“Open Space” education was already losing steam when I was enrolled in Wilde Lake High School, the flagship high school of Columbia, the so-called “New Town” built by Jim Rouse. “We still say go-at-your-own pace,” guidance counselor Sam Nissan said as he gave my mother, sister and me a tour of the school, “but now there’s a minimum speed limit.”
By then, the self-directed, independent study mode had been all but abandoned for math and science courses, but was still used in English and social studies. The English course — it was known as Great Ideas in Literature, or GIL — was divided into 12 segments, which equaled one credit. The segments were known as “LAPs,” Learning Activity Packets. You checked out a LAP, did the required work, and moved on. New and friendless, I did 12 composition LAPs before the end of the first semester. Most Wilde Lake kids did the same thing, but in May and June, to compensate for a year of procrastination.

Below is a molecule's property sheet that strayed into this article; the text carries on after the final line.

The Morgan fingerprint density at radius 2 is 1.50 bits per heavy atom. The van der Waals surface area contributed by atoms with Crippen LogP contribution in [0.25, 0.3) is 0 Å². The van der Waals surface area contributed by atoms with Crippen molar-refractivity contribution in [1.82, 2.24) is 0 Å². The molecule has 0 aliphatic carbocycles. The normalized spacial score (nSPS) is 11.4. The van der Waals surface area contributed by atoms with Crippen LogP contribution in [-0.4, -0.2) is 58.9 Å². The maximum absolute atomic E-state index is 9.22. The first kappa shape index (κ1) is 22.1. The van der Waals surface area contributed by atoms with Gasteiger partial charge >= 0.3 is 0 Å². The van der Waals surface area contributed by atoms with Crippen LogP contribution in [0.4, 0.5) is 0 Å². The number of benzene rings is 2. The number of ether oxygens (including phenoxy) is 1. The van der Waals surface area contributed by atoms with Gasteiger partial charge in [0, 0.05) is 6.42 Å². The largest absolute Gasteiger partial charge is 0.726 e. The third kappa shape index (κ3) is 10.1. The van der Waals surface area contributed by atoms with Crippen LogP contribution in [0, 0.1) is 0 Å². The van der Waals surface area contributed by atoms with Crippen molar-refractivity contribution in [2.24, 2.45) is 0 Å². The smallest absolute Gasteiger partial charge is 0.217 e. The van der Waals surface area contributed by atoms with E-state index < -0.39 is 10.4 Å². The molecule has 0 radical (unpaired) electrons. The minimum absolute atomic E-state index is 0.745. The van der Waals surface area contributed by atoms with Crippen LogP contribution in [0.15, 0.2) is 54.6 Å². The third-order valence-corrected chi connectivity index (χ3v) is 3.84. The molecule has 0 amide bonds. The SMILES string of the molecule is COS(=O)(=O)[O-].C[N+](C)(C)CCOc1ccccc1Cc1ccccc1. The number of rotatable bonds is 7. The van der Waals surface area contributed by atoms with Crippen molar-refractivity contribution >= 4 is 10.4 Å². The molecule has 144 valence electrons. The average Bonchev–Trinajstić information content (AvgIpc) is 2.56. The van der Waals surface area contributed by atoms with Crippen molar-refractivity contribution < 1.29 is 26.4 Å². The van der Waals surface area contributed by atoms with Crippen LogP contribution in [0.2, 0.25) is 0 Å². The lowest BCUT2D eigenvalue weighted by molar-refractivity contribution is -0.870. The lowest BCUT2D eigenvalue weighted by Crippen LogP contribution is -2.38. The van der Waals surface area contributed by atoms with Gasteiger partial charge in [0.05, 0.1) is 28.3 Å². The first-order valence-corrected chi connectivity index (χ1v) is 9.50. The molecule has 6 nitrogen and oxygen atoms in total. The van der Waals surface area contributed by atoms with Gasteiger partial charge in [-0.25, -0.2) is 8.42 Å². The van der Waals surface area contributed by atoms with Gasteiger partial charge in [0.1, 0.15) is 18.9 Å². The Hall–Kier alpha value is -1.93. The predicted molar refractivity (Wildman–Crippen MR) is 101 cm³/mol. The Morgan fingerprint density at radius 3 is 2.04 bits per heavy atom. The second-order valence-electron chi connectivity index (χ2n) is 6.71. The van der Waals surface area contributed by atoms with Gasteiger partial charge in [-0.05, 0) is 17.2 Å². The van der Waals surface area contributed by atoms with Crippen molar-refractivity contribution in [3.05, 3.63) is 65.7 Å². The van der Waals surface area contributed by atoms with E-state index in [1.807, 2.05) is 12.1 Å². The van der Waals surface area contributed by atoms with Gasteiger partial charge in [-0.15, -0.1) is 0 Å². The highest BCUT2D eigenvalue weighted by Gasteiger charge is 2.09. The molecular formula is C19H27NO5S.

LAPs came to mind recently because someone asked me yet again how I managed to be disciplined. I don’t think I’m disciplined so much as mindful of my own limits. Writing a book is, for me, like setting out on a long car trip. If I park on the roadside early on and don’t make the always important “good time,” then I can’t make up for that lack of forward motion later in the trip. I can go only so fast. Apparently, other writers can race toward deadline, doing their best work in the final stretch, writing for up to 16 hours a day. I envy them and if I could do it, I probably would.
Meanwhile, it is a small world, at least in the Baltimore metro area: I now work alongside Sam’s wife, Anna, on the Thursday crew at Viva House, a Southwest Baltimore soup kitchen. And Sam volunteers when he has time. He’s still at Wilde Lake, although not the windowless octagon I attended. They blew that up, literally, a few years ago.